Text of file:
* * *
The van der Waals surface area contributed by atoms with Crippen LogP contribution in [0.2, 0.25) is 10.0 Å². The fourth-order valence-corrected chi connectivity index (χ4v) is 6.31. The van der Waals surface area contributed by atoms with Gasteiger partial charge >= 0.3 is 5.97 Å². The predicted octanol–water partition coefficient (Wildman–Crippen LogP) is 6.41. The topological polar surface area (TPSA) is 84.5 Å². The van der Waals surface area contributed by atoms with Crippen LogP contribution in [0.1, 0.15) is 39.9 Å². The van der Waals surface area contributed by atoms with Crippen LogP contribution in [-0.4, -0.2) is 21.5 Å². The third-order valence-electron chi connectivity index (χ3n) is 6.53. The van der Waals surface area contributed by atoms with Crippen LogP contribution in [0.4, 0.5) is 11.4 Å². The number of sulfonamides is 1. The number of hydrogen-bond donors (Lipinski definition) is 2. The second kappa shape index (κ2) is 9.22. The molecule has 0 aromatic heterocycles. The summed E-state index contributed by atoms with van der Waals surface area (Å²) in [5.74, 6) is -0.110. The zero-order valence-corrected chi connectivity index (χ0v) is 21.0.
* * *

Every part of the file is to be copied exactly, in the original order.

The van der Waals surface area contributed by atoms with Crippen LogP contribution in [0.2, 0.25) is 10.0 Å². The fourth-order valence-corrected chi connectivity index (χ4v) is 6.31. The van der Waals surface area contributed by atoms with Gasteiger partial charge >= 0.3 is 5.97 Å². The predicted octanol–water partition coefficient (Wildman–Crippen LogP) is 6.41. The topological polar surface area (TPSA) is 84.5 Å². The van der Waals surface area contributed by atoms with Crippen LogP contribution in [0.1, 0.15) is 39.9 Å². The van der Waals surface area contributed by atoms with Crippen LogP contribution in [-0.4, -0.2) is 21.5 Å². The third-order valence-electron chi connectivity index (χ3n) is 6.53. The van der Waals surface area contributed by atoms with Crippen LogP contribution in [0.4, 0.5) is 11.4 Å². The number of sulfonamides is 1. The number of hydrogen-bond donors (Lipinski definition) is 2. The second kappa shape index (κ2) is 9.22. The molecule has 0 aromatic heterocycles. The summed E-state index contributed by atoms with van der Waals surface area (Å²) in [5.74, 6) is -0.110. The zero-order valence-corrected chi connectivity index (χ0v) is 21.0.